Gabrielle Deydiers work about being obese has ignited her native France. She tells Stefanie Marsh how their own lives has been a battle against grossophobia, discrimination and verbal abuse until now
In August 2015, 37 -year-old Gabrielle Deydier went for a job interview which she passed with flying colours. The chore was for a position as a belief helper at a Parisian special needs school and the interrogation body, including the school’s principal, had been so impressed with Gabrielle that they even told her they were worried in case she left for a better-paid responsibility. There had been only one awkward time: it comes down at the end, as Gabrielle was walking out the door. The rector said:” The educator you’ll be working under can be rather difficult .” Gabrielle barely discovered him, she was so very pleased about her brand-new job.
It wasn’t long before she realised that “difficult” was a enormou understatement.” You’re Gabrielle Deydier ,” was the first thing the schoolteacher in question said when they met.” I don’t work with fatty people .” Gabrielle tried to laugh it off, but the difficult teacher wasn’t smiling.” It wasn’t a gag ,” she said.
Gabrielle has two positions, a cheerful and open behaviour and weighs 150 kg, or 231/2 stone. She also has the affliction of both being French and living in France, which means that her physical impression weighs for everything, including her employability. In France, she says( and all the facts of her event seem to bear this out ), being fatty is deemed to be a grotesque self-inflicted disability. At any given time, 80% of Frenchwomen are thought to be on a food. In the south of the two countries, there’s a lively gastric-band manufacture( 50,000 business a year ).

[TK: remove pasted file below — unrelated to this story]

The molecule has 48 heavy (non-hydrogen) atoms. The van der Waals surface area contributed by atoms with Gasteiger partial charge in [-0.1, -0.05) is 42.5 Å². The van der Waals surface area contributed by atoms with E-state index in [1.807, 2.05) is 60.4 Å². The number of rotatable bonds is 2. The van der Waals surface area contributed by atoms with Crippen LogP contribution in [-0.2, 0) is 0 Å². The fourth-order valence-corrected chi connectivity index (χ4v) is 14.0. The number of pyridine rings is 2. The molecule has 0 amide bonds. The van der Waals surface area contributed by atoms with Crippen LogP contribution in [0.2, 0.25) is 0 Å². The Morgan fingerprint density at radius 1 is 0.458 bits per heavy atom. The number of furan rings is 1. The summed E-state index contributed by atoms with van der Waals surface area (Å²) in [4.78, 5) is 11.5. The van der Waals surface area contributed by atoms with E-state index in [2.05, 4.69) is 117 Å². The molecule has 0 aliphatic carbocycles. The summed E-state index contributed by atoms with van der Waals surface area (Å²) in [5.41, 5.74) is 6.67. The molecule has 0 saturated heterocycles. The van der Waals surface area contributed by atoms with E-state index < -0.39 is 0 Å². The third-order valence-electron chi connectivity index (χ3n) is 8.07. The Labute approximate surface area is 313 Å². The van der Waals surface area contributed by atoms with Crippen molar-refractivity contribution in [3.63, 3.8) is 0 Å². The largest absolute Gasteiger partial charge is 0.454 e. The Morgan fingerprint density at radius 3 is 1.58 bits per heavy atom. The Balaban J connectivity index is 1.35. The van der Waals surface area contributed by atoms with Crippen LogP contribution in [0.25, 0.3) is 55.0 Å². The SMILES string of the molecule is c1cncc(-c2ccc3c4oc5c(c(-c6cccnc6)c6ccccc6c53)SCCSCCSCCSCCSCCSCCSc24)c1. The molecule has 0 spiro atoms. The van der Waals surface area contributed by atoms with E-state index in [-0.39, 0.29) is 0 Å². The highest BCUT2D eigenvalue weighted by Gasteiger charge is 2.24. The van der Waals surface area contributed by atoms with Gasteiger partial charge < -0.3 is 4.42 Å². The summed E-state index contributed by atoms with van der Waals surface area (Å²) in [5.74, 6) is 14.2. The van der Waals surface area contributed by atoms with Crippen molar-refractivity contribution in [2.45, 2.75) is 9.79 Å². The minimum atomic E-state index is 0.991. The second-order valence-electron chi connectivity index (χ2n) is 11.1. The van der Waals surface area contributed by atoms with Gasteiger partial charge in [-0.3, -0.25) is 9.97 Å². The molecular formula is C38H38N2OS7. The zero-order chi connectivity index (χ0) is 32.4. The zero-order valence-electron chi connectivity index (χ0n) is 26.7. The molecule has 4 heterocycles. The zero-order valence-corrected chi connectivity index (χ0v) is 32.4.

There’s currently a vegan cult embroiling the region- a channel for some people to cover up eating disorder. “Frenchwomen,” says Gabrielle,” pride themselves as being the most feminine in Europe. There is this feeling that ladies have to be perfect in every acces .” Is it amazing then that the publication of Gabrielle’s book, You’re Not Born Fat , last month has attracted keen interest- a combination of both praise and moral hysterium?
For Gabrielle the past 12 months have been like waking up from a nightmare, if nightmares were real and lasted two decades. At one point in our find she’s tearful- but they find themselves tears of glad skepticism. Abruptly, at 38, Gabrielle, who’s been told her entire adult life that she wasn’t fit for undertaking, is being called an scholastic break-out hero. She’s been profiled in Le Monde , Figaro , the political word publication Le Point , and appeared on France’s most serious Tv shows.
The day before I fulfill her a councillor under Anne Hidalgo, the mayor of Paris, announced Gabrielle be interested to know whether she would consider organising the capital’s first anti-grossophobia( sizeism) daylight. Transactions to write a movie dialogue and a novel have been established. Italian Vanity Fair wrote about her, and an Italian publisher snarled up the book. The English-language privileges have not yet been sold.